The effect of a non-intensive community-based lifestyle intervention on the prevalence of Metabolic Syndrome. The DEPLAN study in Greece
- 2 Downloads
The aim of the present study was to evaluate the effectiveness of a non-intensive, community-based, lifestyle intervention program on the prevalence of metabolic syndrome (MS), in individuals at high risk for development of type 2 diabetes (T2D).
In accordance with the FINDRISC score, 191 high-risk persons for T2D, 56.3±10.8 years old, participated in a one-year lifestyle intervention program consisting of six bi-monthly sessions with a dietician. MS prevalence was assessed at baseline and one year later.
The intervention was completed by 125 participants. They lost on average 1.0±4.8 kg (p=0.025) (mean±SD) and registered favourable dietary changes. The baseline prevalence of MS was similar among age groups and genders and decreased after one year (from 63.4±48.4% to 54.8±50.0%, p<0.001). In a multiple logistic regression model, younger age (p=0.009), male gender (p=0.004), improvement of the dietary score after one year (p=0.022), a lower FINDRISC score (p=0.033), a lower triglyceride level (p=0.010) and a higher baseline HDL-C level (p=0.003) were significantly and independently associated with improvement in MS status.
A non-intensive lifestyle intervention program to prevent T2D is effective in decreasing the prevalence of MS in individuals at high risk for T2D development, possibly conferring multiple cardiovascular health benefits.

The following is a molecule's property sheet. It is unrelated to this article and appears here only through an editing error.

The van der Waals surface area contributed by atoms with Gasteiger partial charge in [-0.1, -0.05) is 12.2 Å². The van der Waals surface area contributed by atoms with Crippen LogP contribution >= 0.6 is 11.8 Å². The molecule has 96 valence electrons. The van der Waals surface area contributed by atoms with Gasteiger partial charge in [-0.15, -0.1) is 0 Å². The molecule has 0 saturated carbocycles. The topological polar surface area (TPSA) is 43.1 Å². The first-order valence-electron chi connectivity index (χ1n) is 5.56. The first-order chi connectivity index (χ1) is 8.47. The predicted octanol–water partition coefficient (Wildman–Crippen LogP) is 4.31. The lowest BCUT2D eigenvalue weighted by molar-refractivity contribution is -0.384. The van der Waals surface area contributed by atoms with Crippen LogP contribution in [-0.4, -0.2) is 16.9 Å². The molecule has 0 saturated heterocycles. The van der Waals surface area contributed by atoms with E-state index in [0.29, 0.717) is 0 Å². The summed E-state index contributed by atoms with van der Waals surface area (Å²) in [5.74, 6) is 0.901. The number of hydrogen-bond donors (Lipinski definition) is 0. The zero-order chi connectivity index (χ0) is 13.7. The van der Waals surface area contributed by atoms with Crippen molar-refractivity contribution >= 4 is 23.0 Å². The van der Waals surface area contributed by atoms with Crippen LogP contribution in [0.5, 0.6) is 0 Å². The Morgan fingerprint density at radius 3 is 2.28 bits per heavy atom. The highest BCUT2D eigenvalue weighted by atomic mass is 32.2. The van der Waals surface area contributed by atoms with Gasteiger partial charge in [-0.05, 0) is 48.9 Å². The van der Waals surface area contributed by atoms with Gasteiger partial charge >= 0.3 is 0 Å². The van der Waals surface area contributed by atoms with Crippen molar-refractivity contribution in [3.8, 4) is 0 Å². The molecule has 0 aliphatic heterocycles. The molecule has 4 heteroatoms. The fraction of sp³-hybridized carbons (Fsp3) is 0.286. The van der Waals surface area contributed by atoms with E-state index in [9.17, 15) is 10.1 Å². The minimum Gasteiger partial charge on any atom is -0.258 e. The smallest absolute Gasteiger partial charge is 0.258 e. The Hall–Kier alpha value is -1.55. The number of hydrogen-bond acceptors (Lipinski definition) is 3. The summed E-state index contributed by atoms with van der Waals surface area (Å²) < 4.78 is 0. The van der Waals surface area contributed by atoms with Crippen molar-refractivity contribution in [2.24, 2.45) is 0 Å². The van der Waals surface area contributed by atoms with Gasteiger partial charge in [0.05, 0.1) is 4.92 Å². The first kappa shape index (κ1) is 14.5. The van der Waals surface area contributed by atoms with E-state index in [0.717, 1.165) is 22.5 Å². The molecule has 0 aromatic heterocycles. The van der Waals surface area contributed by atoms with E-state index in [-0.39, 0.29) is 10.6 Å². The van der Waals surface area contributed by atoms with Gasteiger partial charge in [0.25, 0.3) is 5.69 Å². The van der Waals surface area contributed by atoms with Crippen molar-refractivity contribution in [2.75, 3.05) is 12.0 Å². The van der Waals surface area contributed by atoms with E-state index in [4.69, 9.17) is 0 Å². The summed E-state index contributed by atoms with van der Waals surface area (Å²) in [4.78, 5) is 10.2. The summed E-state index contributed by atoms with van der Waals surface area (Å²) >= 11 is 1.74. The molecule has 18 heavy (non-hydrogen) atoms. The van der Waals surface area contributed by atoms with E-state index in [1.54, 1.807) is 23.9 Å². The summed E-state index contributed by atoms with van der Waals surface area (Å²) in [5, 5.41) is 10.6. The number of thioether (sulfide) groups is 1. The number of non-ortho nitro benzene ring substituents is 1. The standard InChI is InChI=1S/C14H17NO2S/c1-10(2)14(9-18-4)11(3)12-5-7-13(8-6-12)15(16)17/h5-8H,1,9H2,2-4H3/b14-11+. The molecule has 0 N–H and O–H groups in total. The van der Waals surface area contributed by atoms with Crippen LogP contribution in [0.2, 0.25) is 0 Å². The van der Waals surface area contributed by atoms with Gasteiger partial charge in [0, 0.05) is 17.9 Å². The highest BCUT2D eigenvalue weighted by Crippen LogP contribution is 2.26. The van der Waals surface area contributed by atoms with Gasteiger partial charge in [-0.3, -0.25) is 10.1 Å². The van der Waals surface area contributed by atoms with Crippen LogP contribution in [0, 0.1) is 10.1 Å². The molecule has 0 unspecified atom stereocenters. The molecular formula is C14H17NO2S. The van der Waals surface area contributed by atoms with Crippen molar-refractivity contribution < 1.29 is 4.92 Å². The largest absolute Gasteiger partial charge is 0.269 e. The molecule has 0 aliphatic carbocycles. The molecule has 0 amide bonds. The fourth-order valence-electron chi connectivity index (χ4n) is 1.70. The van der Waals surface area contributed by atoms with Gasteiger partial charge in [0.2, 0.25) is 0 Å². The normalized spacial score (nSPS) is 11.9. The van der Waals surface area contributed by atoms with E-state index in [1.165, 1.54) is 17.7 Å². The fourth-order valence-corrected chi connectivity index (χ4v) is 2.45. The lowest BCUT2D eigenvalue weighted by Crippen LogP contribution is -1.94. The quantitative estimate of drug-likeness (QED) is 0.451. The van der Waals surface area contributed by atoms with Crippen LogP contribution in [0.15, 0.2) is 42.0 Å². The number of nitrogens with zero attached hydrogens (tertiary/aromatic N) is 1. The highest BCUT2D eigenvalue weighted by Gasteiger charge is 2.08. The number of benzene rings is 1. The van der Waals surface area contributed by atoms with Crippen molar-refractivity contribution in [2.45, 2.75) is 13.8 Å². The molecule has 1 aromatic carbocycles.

Key wordsLifestyle intervention Metabolic syndrome Type 2 diabetes prevention
- 4.Alberti KG, Zimmet PZ, 1998 Definition, diagnosis and classification of diabetes mellitus and its complications. Part 1: diagnosis and classification of diabetes mellitus provisional report of a WHO consultation. Diabet Med 15: 539–553.Google Scholar
- 5.Balkau B, Charles MA, 1999 Comment on the provisional report from the WHO consultation. European Group for the Study of Insulin Resistance (EGIR). Diabet Med 16: 442–443.Google Scholar
- 9.Alberti KG, Eckel RH, Grundy SM, et al, 2009 Harmonizing the metabolic syndrome: a joint interim statement of the International Diabetes Federation Task Force on Epidemiology and Prevention; National Heart, Lung, and Blood Institute; American Heart Association; World Heart Federation; International Atherosclerosis Society; and International Association for the Study of Obesity. Circulation 120: 1640–1645.CrossRefGoogle Scholar
- 22.Schwartz PEH, Lindstrom J, Kissimova-Skarbeck K, et al, on behalf of the DE-PLAN project, 2008 The European perspective of Type 2 diabetes prevention: Diabetes in Europe – Prevention using lifestyle, physical activity and nutritional intervention (DE-PLAN) project. Exp Clin Endocrinol Diabetes 116: 167–172.CrossRefGoogle Scholar
- 25.Kontogianni M, Liatis S, Grammatikou S, Perrea D, Katsilambros N, Makrilakis K, 2012 Changes in dietary habits and their association with metabolic markers after a non-intensive, community-based lifestyle intervention to prevent type 2 diabetes, in Greece. The DEPLAN study. Diabetes Res Clin Pract 95: 207–214.CrossRefGoogle Scholar
- 26.Friedewald WT, Levy RI, Fredrickson DS, 1972 Estimation of the concentration of low density lipoprotein cholesterol in plasma, without use of the preparative ultracentifuge. Clin Chem 18: 499–502.Google Scholar
- 28.Pan XR, Li GW, Hu YH, et al, 1997 Effects of diet and exercise in preventing NIDDM in people with impaired glucose tolerance. The Da Qing IGT and Diabetes Study. Diabetes Care 20: 537–544.Google Scholar